Roman Reigns

Roman Reigns may be the Rodney Dangerfield of WWE. He gets no respect. Try as he might, take on all top stars as he does, there is still an overwhelming sense the man who has the look, plays the part and performs every night cannot get over with the company’s fan base.

It’s unfortunate and all telling at the same time. A wrestler is supposed to gain the acceptance of the fans in the arenas and in the public eye. Reigns, a performer with a bloodline that most men and women in this business would kill for, has had to scratch and claw his way toward semi-respect. Thank the McMahons for that. Thank fan sensibilities for that.

And while you are at it, thank Daniel Bryan, John Cena, Seth Rollins, Rusev and Dean Ambrose for Reigns’ lack of acceptance. They are all more personable, are better on the microphone and at times, are more charismatic than the “Big Dog.”

Here’s the problem with all of that – Roman Reigns is Vince McMahon’s pet project, the man who is supposed to take John Cena’s place, who took Hulk Hogan’s spot, who stepped over Bruno Sammartino as the man in WWE.

Hopefully, the company that made him and superstar and the fans that buy tickets, buy his merchandise and pay to cheer and boo him see the ascension.

“This was a storyline that wrote itself. It was obvious that WWE was going in this direction,” my friend Tom Clark of wrote. “Fans have known it for a very long time and that belief was reaffirmed when Lesnar won the Universal Championship at WrestleMania 33. When that happened, the road to April 8 became clear. This is Roman’s year.”

Whether fans like him or hate him, they had better learn to love him because he will be the best thing going for a long time to come.

“Of course many critics would say that every year is Roman’s year now. Indeed the former Shield strongman has yet to fully sway the majority of WWE fans to his side. He’s put the work in when it comes to the ring and it shows. His mic skills are okay, depending upon the situation. But the most obvious plus for Reigns is that WWE has his back,” Clark added.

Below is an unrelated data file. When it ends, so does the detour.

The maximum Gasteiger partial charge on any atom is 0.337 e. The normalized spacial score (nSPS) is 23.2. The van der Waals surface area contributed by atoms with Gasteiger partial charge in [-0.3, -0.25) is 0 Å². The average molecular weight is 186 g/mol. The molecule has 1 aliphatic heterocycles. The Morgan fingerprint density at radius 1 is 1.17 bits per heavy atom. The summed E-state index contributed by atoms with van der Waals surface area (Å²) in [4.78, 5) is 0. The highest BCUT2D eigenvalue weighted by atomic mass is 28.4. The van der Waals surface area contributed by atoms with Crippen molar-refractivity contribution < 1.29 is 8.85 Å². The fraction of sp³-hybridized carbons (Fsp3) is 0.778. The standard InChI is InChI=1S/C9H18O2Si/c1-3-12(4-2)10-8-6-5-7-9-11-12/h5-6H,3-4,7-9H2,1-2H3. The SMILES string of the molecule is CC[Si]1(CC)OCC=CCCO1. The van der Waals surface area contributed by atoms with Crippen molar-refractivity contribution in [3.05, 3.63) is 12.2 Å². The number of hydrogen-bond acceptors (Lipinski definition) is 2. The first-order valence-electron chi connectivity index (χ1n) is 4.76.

By law, or the annals of this business a champion is supposed to be good looking, a little better than his opponent and have a connection with the fans. Two out of three ain’t bad. Reigns does have a connection with the audience. But he also must have the crap beat out of him for fans to approve of him in the ring. While AJ Styles, Rollins, Finn Balor and Rusev naturally have support, Reigns’ is manufactured, pulled and sometimes piped in.

Hopefully on Sunday night, Reigns will get his just due. A four-time world champion who beat the baddest man on WWE’s planet on a stage where he took down The Undertaker the year before is worth something, isn’t it? Fans bought into the Hulk Hogan phenomena because it is new and hip and the best thing out there. Fans bought into Cena because he was a raping wrestler. Fans bought into The Rock because of catch phrases and good looks.

Reigns is a man on an island, where even his Shield brothers could not put him over. A heel turn does just that, but McMahon wouldn’t think of ruining his master plan.

“Despite how many times the crowd boos him out of the building, Roman Reigns remains on top. No matter how many times his opponent is cheered more than him, Reigns still works like a babyface,” Clark adds. “The man that was supposed to be John Cena’s heir apparent is experiencing exactly what his predecessor did. Yet the company continues to stay the course.”

Cena can overcome the deficiency. I’m not so sure Reigns has that kind of stroke. He was born into the this business, wears the Samoan pride badge of honor and beats his opponents like he is supposed to. But he is also shoved down our throats. I don’t mind it. I’m in the minority. I never bought into the Hogan-Cena hyperbole. I am an old school wrestling fan, raised on Dory Funk Jr. Jack Brisco, the figure-four leg lock and Bob Orton, Jr. as a pure wrestler. And to me, there is something about heritage in this business.

Tonight, WWE will crown a new Universal Champion. Brock Lesnar will fade into the sunset. A new champion will reign. Fans will still remain unattached to Roman Reigns. Right now, they don’t need to be. But at some point, hopefully, fans will see his greatness. They don’t have to like it, but they should respect it. Maybe that’s what McMahon has wanted all along.

Roman Reigns isn’t everyone’s cup of tea, but for now he is Monday Night Raw’s leader of the band. That should be good for something. If not, this whole promotional campaign will be wasted. Only then could we see the heel turn the fans want. By then, it will be too late and WWE will have moved on to another wrestler fighting for that same kind of respect.

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